So anyways, I realized how much joy learning could be, and I understood why men would want to join Kollel for that reason. Imagine being able to fill your mind with so much knowledge a whole day, to learn so much. To figure things out and become enlightened as to how you are supposed to be living your life.

Of course I acknowledge that not everyone can get the same joy out of it, and not everyone can truly appreciate what it is to learn and how it puts you on a high. Some can’t follow along so well, and their brain doesn’t allow them to grasp the material so easily. So for them of course they wouldn’t belong in a Kollel.

I of course still don’t plan on marrying a guy who will only sit and learn and not work, I believe it’s a man’s job to make parnassah and support his family. But yet, because I understand the value of learning and why men would want to choose that way, I would support them, and give tzedaka to help them. I feel that these 2 paths are really connected, there is allowed to be both and both are good, after all there was a yissaschar and zevulan relationship. I used to always use that argument to be for working and against Kollel. But now I’m going to twist it, and say that the working is for the sake of the learning. The main goal is the learning.

As it is, I think the people who do join Kollel, only do it for a short few years after they get married, and then they go to work. My neighbor actually pointed out a pro to this, he said why would you want your husband to be working with immodestly dressed woman during your shana rishonah. So this way when their learning that first year, their mind is on higher things, and their not distracted by what’s out there, and they will be more faithful.

So I don’t think it’s a problem if a man wants to learn in Kollel for a short few years after he gets married, if afterwards he plans to work and support his family. So it won’t be a continuing chain of him leeching. For those that want to spend their whole life in Kollel, they should truly enjoy it, and not just want to sit and schmooze with friends and take coffee breaks all the time. If they are truly into it, then I look up to it as a great thing, and who knows they may become the next gadol hador.

21 comments:

frumpunk said...

The thing that stuck most in my mind after all that was the sheer idiocy of a teacher suggesting that if you go to college you automatically end up believing in abortion and gay rights. I'm surprised she didn't go the full nine yards and suggest that you'll end up as a homeless crack addict, if they're using fear to stop people going to college. What a crock.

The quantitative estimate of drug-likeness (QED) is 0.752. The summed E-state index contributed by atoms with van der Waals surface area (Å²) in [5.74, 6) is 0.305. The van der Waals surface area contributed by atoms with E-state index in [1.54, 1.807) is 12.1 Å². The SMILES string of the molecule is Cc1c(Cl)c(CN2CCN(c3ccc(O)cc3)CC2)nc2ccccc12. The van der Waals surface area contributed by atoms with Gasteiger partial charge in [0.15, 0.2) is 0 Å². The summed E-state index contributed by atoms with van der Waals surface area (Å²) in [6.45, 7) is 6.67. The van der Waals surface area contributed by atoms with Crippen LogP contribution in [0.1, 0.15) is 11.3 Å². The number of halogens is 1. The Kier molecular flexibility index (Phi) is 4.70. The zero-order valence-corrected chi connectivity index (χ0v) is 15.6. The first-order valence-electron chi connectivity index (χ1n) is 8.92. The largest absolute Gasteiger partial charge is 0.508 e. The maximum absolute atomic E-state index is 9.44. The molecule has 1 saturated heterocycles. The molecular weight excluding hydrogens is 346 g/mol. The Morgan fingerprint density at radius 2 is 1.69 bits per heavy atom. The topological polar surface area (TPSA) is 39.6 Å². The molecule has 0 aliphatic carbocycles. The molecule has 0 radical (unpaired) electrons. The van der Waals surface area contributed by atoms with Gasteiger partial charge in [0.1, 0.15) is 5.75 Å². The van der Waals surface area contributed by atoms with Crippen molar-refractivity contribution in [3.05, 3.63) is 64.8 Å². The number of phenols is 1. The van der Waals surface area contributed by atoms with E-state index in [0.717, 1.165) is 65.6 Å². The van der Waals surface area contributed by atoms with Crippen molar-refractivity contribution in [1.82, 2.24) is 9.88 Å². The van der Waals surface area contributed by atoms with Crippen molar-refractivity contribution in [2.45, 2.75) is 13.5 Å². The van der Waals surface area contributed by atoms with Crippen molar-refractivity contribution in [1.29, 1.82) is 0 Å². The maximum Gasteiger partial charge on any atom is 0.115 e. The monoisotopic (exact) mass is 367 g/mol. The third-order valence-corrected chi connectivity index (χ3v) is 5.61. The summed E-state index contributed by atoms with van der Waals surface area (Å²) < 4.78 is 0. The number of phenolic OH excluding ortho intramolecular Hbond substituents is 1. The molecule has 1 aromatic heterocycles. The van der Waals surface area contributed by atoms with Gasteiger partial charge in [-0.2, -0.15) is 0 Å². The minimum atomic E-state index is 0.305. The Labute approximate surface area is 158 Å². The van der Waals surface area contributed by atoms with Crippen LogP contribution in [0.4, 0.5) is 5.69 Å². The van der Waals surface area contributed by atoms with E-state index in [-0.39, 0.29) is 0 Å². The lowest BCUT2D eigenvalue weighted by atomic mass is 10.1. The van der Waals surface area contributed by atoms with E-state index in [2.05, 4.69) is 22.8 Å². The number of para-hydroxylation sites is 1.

But yeah, kollel is fine if you're actually learning and if you're not asking the community for tzedokah for it. If its a situation of the father or father-in-law paying then thats just a Yissacher/Zevulan setup, isnt it?

The Babysitter said...

yea, it was crazy, then also I don't know if you were able to read from the picture, but she actually said she went to the same college herself and graduated in 1967. Perhaps back then it was more liberal or, she studied liberal stuff. So she thought that I was going to be influenced by it. Also, because she thought of me as such a "frum good girl". But she hadn't realized that I wasn't like all the other girls in my class. (aka. I've been wearing denim skirts since I was a kid).

right, yea I would see that as a Yissacher/Zevulan relationship. Also, in HS I always remember hearing stories of how wives would get upset at their kollel husbands for sleeping late and not going to minyan, cause after all they were working so that their husbands can learn, so it was as if they were stealing. So I suppose they were on top of learning the whole time and not wasting time.

I remember hearing a story about a father in law asking the son in law to say a devar torah on shabbos so that he can see that he was actually learning before he went to support him. So I guess there are ways to make sure that the learning is being done, and that they are accomplishing something.

frumpunk said...

So she went during the hippy era? Tell her its different now. Everyones disaffected. :)

The Babysitter said...

I suppose, didn't think of that. lol

I haven't seen her since HS, I was always afraid that I would see her at classmate's weddings, but so far I came across no teachers. Going to a wedding tonight, hope I'm not making an ayin hora.

tooyoungtoteach said...

You were the only one to have internet in HS? I went to a very BY school, and a good portion of the girls had the internet, whether or not they'd admit it is another story.

Mrs. Lakewood Falling Down said...

I believe that we need very strong learners to be in kollel full time. BUT,not everyone is cut out to be a full time learner. I also believe that you can learn 1/2 a day and either teach or tutor to help make ends meet. My husband learned in bais Medrash for a year after HS and realized he was not cut out for full time learning. He became a special ed. teacher and he learns daf yomi in the AM and he stays for the pre or post Maariv shir in the PM. As for college, if you only have a HS or seminary education who is going to pay the 7,000 tuition per child. I happily give tzedaka but I don't want my hard earned money going to people who have limited their potential and then require my assistance. That's why touro and other frum higher ed. institutions have been created.